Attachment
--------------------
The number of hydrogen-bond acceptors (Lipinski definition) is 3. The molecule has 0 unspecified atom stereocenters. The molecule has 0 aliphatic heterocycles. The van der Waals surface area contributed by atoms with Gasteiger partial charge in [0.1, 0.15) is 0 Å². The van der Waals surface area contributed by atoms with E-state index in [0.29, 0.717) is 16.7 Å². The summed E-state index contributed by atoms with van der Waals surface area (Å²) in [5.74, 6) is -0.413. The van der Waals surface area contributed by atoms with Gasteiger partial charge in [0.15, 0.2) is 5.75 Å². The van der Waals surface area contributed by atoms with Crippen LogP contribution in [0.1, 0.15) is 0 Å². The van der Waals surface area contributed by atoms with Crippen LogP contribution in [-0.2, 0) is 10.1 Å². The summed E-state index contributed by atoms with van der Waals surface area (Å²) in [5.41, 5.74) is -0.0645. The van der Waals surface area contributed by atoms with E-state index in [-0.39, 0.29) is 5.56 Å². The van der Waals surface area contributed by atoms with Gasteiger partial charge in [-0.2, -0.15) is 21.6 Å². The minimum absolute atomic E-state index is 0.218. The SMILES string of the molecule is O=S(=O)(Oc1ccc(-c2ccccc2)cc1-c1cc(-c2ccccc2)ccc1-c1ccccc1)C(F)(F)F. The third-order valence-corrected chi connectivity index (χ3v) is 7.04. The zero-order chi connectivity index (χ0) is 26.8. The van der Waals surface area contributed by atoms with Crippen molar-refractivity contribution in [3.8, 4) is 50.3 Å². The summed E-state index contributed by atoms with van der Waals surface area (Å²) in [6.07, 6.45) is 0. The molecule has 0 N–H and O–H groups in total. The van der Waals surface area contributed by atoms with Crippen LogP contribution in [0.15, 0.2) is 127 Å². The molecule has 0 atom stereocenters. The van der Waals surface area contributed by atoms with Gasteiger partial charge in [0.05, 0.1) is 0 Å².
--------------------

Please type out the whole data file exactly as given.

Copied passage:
The number of hydrogen-bond acceptors (Lipinski definition) is 3. The molecule has 0 unspecified atom stereocenters. The molecule has 0 aliphatic heterocycles. The van der Waals surface area contributed by atoms with Gasteiger partial charge in [0.1, 0.15) is 0 Å². The van der Waals surface area contributed by atoms with E-state index in [0.29, 0.717) is 16.7 Å². The summed E-state index contributed by atoms with van der Waals surface area (Å²) in [5.74, 6) is -0.413. The van der Waals surface area contributed by atoms with Gasteiger partial charge in [0.15, 0.2) is 5.75 Å². The van der Waals surface area contributed by atoms with Crippen LogP contribution in [0.1, 0.15) is 0 Å². The van der Waals surface area contributed by atoms with Crippen LogP contribution in [-0.2, 0) is 10.1 Å². The summed E-state index contributed by atoms with van der Waals surface area (Å²) in [5.41, 5.74) is -0.0645. The van der Waals surface area contributed by atoms with E-state index in [-0.39, 0.29) is 5.56 Å². The van der Waals surface area contributed by atoms with Gasteiger partial charge in [-0.2, -0.15) is 21.6 Å². The minimum absolute atomic E-state index is 0.218. The SMILES string of the molecule is O=S(=O)(Oc1ccc(-c2ccccc2)cc1-c1cc(-c2ccccc2)ccc1-c1ccccc1)C(F)(F)F. The third-order valence-corrected chi connectivity index (χ3v) is 7.04. The zero-order chi connectivity index (χ0) is 26.8. The van der Waals surface area contributed by atoms with Crippen molar-refractivity contribution in [3.8, 4) is 50.3 Å². The summed E-state index contributed by atoms with van der Waals surface area (Å²) in [6.07, 6.45) is 0. The molecule has 0 N–H and O–H groups in total. The van der Waals surface area contributed by atoms with Crippen LogP contribution in [0.15, 0.2) is 127 Å². The molecule has 0 atom stereocenters. The van der Waals surface area contributed by atoms with Gasteiger partial charge in [0.05, 0.1) is 0 Å².